At one time in American history, trains were the future. They brought prosperity, allowed for a new kind of freedom, and caused not a small deal of disruption, to a vast continent, helping to stitch together the pieces of a far-flung and fledgling nation.
People still use the train these days. In 2019, Amtrak, America's long-distance train service, hosted more than 32 million trips, a record for the quasi-public company. But outside of some crowded corridors on the East Coast and some localized commuter services in scattered big cities, train travel to most people in the United States now generally seems an anachronism.
The American Jobs Plan, President Joe Biden's audacious and wide-ranging infrastructure push, offers up a multi-billion-dollar infusion of cash that aims to change that. In short, Biden's plan is designed to bring train travel back to the future.
Amtrak, for one, says it's about time.
"We were created for the country to have a national rail network," says Amtrak representative Kimberly Woods. "We want to continue to build and grow on what we have and offer the country more. That's why we have this vision that we're talking about now."
The New Plan for Trains
When Biden made his announcement of the American Jobs Plan late in March 2021, it included $80 billion "to address Amtrak's repair backlog; modernize the high traffic Northeast Corridor; improve existing corridors and connect new city pairs; and enhance grant and loan programs that support passenger and freight rail safety, efficiency and electrification."
Also new to the plan that Amtrak says could boost ridership by 20 million trips by 2035: Routes from Phoenix to Los Angeles; from Los Angeles to Las Vegas; and Houston to Dallas. More than 30 extra routes could be added. Many existing ones would be expanded. Every state but South Dakota would have at least one stop.
The $80 billion figure, just part of the $2.7 trillion Jobs Plan, was eye-popping. It's also far from guaranteed. Biden's plan is just that; a plan. It's up to Congress to settle on the final figures.
As bold as the $80 billion, though, was what Amtrak says it can do with that kind of financial boost. The company — it's celebrating its 50th anniversary, created by Congress when other railroads abandoned the passenger side of the business for more lucrative freight trains — this year released a map of what the rail system might look like in 2035 with the right kind of investment. Included were routes connecting Southern cities like Atlanta, Nashville, Savannah and Montgomery, Alabama, — services that at this point do not exist.
Adding routes and improving the ones already in existence, both the Biden administration and Amtrak claim, will provide more Americans with more opportunity for travel, especially many who are shut out of more expensive means of transportation. The plan also checks off two more of Biden's campaign promises: to create more jobs and to attack the climate crisis. Traveling on Amtrak, the company claims, means some 83 percent fewer greenhouse gases emitted than driving and up to 73 percent fewer than flying.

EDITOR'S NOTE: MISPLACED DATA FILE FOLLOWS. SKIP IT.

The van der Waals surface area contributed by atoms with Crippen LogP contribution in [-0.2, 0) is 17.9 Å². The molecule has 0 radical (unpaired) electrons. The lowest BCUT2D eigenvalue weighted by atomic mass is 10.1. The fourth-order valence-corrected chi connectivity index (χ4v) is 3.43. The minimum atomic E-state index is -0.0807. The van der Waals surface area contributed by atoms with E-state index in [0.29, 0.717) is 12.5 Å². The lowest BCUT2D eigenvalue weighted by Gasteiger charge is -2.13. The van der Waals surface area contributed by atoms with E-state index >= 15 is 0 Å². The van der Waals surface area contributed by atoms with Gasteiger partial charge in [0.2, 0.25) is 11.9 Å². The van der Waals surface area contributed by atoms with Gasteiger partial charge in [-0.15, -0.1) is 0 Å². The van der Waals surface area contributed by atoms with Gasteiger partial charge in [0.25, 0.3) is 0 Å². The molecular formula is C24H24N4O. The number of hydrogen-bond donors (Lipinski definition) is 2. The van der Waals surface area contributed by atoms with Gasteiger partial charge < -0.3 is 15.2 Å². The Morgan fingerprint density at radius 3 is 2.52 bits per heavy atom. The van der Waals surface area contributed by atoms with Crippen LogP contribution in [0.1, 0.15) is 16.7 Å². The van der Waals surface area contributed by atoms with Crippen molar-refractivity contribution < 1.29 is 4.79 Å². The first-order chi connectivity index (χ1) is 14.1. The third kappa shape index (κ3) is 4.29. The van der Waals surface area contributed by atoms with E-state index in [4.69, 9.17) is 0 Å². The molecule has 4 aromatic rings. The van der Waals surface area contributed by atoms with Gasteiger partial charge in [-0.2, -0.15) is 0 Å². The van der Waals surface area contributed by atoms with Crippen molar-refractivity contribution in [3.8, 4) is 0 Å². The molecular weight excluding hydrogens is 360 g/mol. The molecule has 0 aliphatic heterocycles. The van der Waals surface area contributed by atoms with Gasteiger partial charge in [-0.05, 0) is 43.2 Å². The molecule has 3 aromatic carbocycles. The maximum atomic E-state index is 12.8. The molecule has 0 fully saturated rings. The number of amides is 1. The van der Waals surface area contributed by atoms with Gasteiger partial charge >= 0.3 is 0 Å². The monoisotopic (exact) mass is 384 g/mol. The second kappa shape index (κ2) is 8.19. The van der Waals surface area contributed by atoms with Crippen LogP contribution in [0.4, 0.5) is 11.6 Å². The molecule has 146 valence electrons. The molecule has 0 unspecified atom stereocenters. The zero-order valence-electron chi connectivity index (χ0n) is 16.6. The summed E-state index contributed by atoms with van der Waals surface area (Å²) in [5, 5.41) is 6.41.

"We believe it will address the global climate crisis, it will get people out of their vehicles and onto the trains for more travel, whether it's for work, a weekend trip or a vacation trip," Woods says. "We just believe that better rail service means cleaner air, less traffic and happier people."
The Challenges Ahead
Ahh, but the cost. For years, Amtrak, which already is heavily subsidized by federal and state governments, has struggled to get the funding it says it needs to carry out its mandate to connect America. Building out train service in a country as huge as the United States — laying down rail, buying equipment like the new high-speed trainsets that run on the popular Boston-New York Acela route, maintaining the system, making sure it's safe — is expensive. Some think prohibitively so.
Even the $80 billion, many say, is not nearly enough to do what Biden and others envision.
The libertarian Cato Institute — a group opposed to big government spending — compared a desire for America to be among the leaders in high-speed rail to "wanting to be the world leader in electric typewriters, rotary telephones or steam locomotives, all technologies that were once revolutionary but are functionally obsolete today." According to Cato, investing in rail is much more expensive than airlines or highways with much less chance of making that money back.
As it is, the $80 billion money earmarked for Amtrak will be hard to push through Congress, even though both the House and the Senate are currently controlled by Democrats who are behind Biden's plan. Many politicians agree with the need to improve infrastructure. Many agree on the rail system's potential to fight the climate crisis, and to provide transportation solutions to some of the neediest people in the country.
But that cost ...
For Amtrak's part, the money — whatever figure Congress finally lands on — would be money well-invested, in America and its future.
"Our vision is to connect new city pairs across America," Woods says. "We believe that our vision rises to the urgent challenges of our times."